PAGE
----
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US House to vote on bill seeking to protect babies who survive botched abortions

(Reuters/Aaron P. Bernstein)House Majority Leader Rep. Kevin McCarthy (R-CA) speaks at a news conference at the Republican National Committee Building in Washington, D.C., U.S. May 17, 2017.

The U.S. House is expected to vote next week on a bill that aims to strengthen existing law that requires health providers to care for infants who survive abortion procedures.

According to Townhall, House Majority Leader Kevin McCarthy (R-CA) announced on Tuesday that the vote on the Born Alive Abortion Survivors Protection Act will take place on the same week of the annual March for Life.

"Next week—the week of the annual March for Life when tens of thousands of Americans come to Washington to give voice to the voiceless unborn—the House will vote on the Born Alive Abortion Survivors Act," McCarthy said in a statement.

Under the legislation, health care practitioners who are present when a baby survives an abortion would be required to "exercise the same degree of professional skill, care, and diligence to preserve the life and health of the child as a reasonably diligent and conscientious health care practitioner would render to any other child born alive at the same gestational age," and ensure that the infant is immediately transported to a hospital.

McCarthy clarified that mothers will not be prosecuted under the law, but doctors who do not provide medical care for babies who survive abortions will be held criminally accountable.

Doctors who are found to be in violation of the legislation could face up to five years in prison, according to The Hill.

Republicans and pro-life advocates argued that current federal law does not adequately protect infants who survive abortions, but critics contended that such incidences are rare and the bill is duplicative of current law.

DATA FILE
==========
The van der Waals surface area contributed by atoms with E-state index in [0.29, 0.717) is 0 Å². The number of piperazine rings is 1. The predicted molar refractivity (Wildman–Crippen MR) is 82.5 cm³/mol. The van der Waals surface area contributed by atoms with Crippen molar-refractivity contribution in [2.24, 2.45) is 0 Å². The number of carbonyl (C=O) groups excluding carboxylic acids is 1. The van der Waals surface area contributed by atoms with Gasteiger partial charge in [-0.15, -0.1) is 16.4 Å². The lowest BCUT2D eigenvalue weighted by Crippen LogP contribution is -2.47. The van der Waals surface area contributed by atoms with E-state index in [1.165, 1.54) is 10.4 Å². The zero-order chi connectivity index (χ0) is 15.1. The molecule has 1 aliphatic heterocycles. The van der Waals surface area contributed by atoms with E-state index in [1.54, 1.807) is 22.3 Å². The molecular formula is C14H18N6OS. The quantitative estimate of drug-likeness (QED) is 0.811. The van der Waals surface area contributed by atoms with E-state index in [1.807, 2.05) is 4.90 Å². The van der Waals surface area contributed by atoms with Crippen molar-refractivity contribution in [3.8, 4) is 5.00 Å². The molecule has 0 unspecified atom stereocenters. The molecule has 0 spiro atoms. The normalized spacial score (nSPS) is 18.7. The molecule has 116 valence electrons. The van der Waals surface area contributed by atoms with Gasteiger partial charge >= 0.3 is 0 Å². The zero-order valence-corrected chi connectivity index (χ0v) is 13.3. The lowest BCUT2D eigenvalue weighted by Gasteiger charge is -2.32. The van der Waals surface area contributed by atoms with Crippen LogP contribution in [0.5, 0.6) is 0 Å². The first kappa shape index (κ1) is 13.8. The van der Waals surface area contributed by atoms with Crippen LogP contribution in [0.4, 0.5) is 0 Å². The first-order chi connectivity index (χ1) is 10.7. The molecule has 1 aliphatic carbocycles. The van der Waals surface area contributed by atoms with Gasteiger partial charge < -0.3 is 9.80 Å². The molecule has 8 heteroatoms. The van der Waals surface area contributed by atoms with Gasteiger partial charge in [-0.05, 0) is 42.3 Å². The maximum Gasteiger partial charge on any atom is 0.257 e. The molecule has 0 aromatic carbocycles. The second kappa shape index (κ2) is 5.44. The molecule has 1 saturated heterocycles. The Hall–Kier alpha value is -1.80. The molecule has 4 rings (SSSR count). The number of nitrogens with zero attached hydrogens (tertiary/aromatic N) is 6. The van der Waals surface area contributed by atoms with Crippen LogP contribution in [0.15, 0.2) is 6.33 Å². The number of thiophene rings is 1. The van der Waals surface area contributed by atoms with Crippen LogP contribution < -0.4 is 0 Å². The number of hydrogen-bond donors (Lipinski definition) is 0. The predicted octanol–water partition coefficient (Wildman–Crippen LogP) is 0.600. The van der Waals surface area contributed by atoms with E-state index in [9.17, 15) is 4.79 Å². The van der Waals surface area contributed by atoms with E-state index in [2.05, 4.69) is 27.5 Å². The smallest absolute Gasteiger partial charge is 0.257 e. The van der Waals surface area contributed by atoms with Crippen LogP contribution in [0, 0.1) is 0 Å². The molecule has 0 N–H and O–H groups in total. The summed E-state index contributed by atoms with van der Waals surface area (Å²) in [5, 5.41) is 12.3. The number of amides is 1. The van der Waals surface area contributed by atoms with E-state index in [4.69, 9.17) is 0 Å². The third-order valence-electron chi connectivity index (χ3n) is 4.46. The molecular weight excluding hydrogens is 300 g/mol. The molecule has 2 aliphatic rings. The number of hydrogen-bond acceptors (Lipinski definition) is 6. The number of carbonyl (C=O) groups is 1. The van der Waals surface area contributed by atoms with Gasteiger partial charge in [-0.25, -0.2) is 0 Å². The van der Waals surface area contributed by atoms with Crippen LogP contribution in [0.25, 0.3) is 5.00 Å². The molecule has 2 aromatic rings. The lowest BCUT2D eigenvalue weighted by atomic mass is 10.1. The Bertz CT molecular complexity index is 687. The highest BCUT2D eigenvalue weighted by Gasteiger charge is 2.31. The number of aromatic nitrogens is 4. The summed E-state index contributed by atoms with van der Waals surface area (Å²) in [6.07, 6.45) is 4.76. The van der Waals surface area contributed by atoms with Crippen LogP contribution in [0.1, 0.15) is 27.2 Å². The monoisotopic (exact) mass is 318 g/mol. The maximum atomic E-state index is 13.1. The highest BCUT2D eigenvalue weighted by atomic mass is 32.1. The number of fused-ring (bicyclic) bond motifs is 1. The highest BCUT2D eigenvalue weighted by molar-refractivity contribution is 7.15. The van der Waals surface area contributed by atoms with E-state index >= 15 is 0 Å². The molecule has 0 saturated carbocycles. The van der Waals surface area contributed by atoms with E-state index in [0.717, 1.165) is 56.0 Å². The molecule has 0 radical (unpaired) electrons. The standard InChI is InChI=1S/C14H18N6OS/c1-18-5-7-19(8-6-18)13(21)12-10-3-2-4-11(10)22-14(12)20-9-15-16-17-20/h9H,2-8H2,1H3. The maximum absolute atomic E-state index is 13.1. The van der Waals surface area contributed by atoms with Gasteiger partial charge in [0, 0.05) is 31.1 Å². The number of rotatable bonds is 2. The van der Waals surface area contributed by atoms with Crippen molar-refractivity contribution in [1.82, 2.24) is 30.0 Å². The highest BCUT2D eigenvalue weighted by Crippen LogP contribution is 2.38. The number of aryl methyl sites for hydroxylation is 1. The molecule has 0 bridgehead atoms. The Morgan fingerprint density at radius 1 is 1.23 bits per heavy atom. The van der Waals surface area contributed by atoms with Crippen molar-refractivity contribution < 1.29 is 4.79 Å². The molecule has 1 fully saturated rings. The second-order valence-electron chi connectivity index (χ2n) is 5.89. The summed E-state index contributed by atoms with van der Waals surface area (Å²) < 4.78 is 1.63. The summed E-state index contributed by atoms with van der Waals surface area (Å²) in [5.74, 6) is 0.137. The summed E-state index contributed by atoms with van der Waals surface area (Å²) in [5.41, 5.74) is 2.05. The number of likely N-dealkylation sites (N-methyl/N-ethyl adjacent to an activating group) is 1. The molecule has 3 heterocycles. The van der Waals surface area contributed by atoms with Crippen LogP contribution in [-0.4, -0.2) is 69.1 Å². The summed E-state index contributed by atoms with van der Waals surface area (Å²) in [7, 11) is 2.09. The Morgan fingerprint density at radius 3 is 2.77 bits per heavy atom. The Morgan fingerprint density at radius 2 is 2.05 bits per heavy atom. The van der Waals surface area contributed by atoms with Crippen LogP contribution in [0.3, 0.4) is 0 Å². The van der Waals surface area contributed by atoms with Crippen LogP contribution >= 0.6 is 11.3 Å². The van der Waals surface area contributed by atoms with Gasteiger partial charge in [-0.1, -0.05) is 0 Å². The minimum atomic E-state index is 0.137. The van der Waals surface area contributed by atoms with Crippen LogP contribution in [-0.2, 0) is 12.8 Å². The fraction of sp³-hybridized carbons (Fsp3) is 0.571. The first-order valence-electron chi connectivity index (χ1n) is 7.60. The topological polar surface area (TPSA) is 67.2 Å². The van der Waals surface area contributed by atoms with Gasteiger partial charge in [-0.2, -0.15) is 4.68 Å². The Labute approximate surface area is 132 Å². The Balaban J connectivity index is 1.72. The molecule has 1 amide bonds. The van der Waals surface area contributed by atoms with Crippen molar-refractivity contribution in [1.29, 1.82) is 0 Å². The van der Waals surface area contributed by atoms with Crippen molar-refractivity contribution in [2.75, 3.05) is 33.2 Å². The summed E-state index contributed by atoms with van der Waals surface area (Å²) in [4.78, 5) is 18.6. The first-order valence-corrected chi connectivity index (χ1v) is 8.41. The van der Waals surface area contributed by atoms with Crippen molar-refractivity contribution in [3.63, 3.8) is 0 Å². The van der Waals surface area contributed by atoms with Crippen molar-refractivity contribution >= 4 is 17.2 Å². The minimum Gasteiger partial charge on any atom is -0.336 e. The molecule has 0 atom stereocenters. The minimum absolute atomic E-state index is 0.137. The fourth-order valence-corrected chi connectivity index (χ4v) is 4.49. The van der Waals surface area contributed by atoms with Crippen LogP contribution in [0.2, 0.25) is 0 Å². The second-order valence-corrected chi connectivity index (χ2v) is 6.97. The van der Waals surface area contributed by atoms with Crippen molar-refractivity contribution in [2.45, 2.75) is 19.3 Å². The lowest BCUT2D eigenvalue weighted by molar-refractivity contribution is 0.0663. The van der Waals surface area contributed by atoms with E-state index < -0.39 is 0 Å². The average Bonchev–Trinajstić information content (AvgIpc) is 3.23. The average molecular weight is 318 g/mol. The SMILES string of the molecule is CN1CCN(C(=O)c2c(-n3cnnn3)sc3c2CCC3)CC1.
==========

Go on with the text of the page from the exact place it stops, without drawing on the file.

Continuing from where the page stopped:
The Born Alive Infants Protection Act of 2002 requires medical workers to provide emergency care for babies who survive abortion, but it does not include criminal penalties.

Rep. Marsha Blackburn (R-TN) introduced the bill on Dec. 21 with the support of 60 of her colleagues in the House. The House passed a similar measure in 2015, but it failed to advance in the Senate.

Last year, the House Select Investigative Panel on Infant Lives, which Blackburn chaired, released a report indicating that abortion providers could be using techniques that resulted in babies born alive during abortion.

Documents obtained in the investigation have suggested that many researchers want tissue from late-gestation infants "untainted by feticidal agents."

The panel concluded in the report that "abortion providers may modify abortion procedures, in apparent violation of the law, to increase the odds of getting an intact infant cadaver," which they say increases the likelihood that babies are born alive during late second-trimester abortions.

The Hill noted that the House has scheduled the vote on Blackburn's bill for Jan. 19, coinciding the March for Life, an annual rally against abortion that draws tens of thousands to Washington D.C. each year.

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